April 24, 2014, 3:16 PM

Google Plus’ chief subtracts himself from Google

Vic Gundotra, who has overseen Google’s social network since its June 2011 launch, had been at the search giant for nearly eight years.

Lead Photo

Google Plus is minus its leader.

Vic Gundotra, the senior vice president of engineering who has overseen Google Inc.’s social network since its June 2011 launch, announced today he is leaving Google.

“Today I'm announcing my departure from Google after almost eight years,” he writes in a post on the social network. “I'm also forever in debt to the Google+ team. This is a group of people who built social at Google against the skepticism of so many. The growth of active users is staggering and speaks to the work of this team.”

Google launched Google Plus amid much fanfare. But the social network has largely failed to gain traction among consumers. While 22% of U.S. online adults say they use Google Plus at least once a month, they, on average, only spend about seven minutes a month on the social network, according to a recent Forrester Research Inc. online survey of 61,104 online U.S. adults conducted in April 2013. For the sake of comparison, 72% of respondents said they use Facebook at least once a month and they spend six hours a month on the social network.

Nonetheless, Google has woven Google Plus throughout its businesses, including featuring brands’ Google Plus posts on the right-hand side of its search results page. Those Google Plus posts may help boost a brand’s search engine rankings for consumers who follow the brand on the social network, Nate Elliott, Forrester vice president and principal analyst, wrote the recent report “The Case for Google Plus” that argued Google Plus should be a part of retailers’ and consumer brands’ marketing mix.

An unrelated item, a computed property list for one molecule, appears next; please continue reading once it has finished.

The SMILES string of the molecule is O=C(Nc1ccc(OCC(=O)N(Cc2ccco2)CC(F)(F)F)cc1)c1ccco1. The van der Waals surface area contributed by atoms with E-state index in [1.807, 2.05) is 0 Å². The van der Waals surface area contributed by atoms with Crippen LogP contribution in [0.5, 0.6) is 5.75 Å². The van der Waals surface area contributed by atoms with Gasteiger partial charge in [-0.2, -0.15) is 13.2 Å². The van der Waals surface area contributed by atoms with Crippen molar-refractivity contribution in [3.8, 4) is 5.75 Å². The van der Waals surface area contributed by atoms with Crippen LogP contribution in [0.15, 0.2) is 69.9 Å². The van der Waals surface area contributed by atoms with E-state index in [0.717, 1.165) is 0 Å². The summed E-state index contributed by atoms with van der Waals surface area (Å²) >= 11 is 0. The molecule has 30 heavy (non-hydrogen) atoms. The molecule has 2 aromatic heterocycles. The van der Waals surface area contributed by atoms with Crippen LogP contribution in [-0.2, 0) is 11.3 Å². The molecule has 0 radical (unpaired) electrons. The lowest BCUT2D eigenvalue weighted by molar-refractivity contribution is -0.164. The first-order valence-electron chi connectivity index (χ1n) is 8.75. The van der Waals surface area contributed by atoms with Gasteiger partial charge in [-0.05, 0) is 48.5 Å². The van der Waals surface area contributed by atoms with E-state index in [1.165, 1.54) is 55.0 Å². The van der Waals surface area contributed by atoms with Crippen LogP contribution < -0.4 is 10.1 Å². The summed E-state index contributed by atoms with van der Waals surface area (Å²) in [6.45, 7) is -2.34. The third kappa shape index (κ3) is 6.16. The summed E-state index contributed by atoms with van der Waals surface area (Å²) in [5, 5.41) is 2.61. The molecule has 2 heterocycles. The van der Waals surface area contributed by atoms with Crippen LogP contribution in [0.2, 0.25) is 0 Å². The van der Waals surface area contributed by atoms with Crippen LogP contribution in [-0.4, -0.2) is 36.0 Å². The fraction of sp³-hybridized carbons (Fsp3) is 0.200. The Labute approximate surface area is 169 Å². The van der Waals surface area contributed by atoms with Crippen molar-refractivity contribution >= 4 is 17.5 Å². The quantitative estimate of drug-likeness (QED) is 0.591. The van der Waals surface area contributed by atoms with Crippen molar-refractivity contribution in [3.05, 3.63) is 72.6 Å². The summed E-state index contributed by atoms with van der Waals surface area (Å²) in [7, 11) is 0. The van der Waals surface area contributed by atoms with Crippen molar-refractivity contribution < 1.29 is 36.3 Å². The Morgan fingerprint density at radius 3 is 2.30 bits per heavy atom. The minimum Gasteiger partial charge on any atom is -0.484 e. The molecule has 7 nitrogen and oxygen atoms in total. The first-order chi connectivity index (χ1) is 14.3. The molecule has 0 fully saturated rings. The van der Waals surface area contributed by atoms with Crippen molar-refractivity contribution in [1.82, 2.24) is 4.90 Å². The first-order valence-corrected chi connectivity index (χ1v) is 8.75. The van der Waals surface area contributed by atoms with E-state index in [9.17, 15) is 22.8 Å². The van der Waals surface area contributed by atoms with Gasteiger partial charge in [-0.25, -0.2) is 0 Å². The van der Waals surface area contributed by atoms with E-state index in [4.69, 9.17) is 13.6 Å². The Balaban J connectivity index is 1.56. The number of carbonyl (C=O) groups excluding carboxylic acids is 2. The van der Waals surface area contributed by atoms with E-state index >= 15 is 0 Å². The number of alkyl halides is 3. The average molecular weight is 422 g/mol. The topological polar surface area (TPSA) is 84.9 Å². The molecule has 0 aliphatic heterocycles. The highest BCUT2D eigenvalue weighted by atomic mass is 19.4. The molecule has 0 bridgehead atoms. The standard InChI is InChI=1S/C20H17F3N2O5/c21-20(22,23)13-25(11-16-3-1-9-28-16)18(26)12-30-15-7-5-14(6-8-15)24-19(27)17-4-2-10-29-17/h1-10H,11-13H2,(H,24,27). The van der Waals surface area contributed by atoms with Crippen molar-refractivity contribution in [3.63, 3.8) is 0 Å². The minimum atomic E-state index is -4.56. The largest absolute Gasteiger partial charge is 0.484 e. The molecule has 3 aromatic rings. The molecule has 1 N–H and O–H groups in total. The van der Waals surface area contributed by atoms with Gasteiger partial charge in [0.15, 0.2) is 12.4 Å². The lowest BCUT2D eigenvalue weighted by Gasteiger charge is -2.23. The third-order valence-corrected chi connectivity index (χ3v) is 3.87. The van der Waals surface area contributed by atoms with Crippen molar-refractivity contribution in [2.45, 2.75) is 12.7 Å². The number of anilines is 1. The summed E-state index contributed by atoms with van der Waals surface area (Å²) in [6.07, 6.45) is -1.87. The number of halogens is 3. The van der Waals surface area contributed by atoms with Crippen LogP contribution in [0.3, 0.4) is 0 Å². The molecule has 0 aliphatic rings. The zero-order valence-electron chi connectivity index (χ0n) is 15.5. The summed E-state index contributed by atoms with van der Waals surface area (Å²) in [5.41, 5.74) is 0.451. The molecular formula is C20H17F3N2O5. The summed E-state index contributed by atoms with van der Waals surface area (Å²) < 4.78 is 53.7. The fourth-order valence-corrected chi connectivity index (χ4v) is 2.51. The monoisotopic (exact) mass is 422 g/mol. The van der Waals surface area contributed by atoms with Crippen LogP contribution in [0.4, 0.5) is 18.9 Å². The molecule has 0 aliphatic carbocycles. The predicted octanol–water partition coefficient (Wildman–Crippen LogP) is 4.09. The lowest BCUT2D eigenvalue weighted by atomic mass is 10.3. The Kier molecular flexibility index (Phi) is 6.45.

Yet, at least one analyst says that the limited amount of time consumers spend on the social network means retailers should focus their attention elsewhere. “Google Plus has a very small share of the social market,” says Joe Martin, analyst for the Adobe Inc.’s digital marketing research division Adobe Digital Index. “Even if the market [to drive sales] is there, for some reason most retailers haven’t been able to capitalize on it. Google continues to try to invest in it, but at this point it looks like Facebook and Twitter are the dominant social players and others like Pinterest and Tumblr are fighting for room at table.”

Google CEO Larry Page thanked Gundotra for his work in a Google Plus Post. “You built Google Plus from nothing,” he writes. “There are few people with the courage and ability to start something like that and I am very grateful for all your hard work and passion. I really enjoy using Google Plus on a daily basis…Good luck with your next project after Google.”  

Google has not yet named Gundotra’s replacement, nor has Gundotra said what his plans are.

Google says that Gundotra’s exit will not change its Google Plus strategy. “We have an incredibly talented team that will continue to build great user experiences across Google Plus,” says a spokeswoman.

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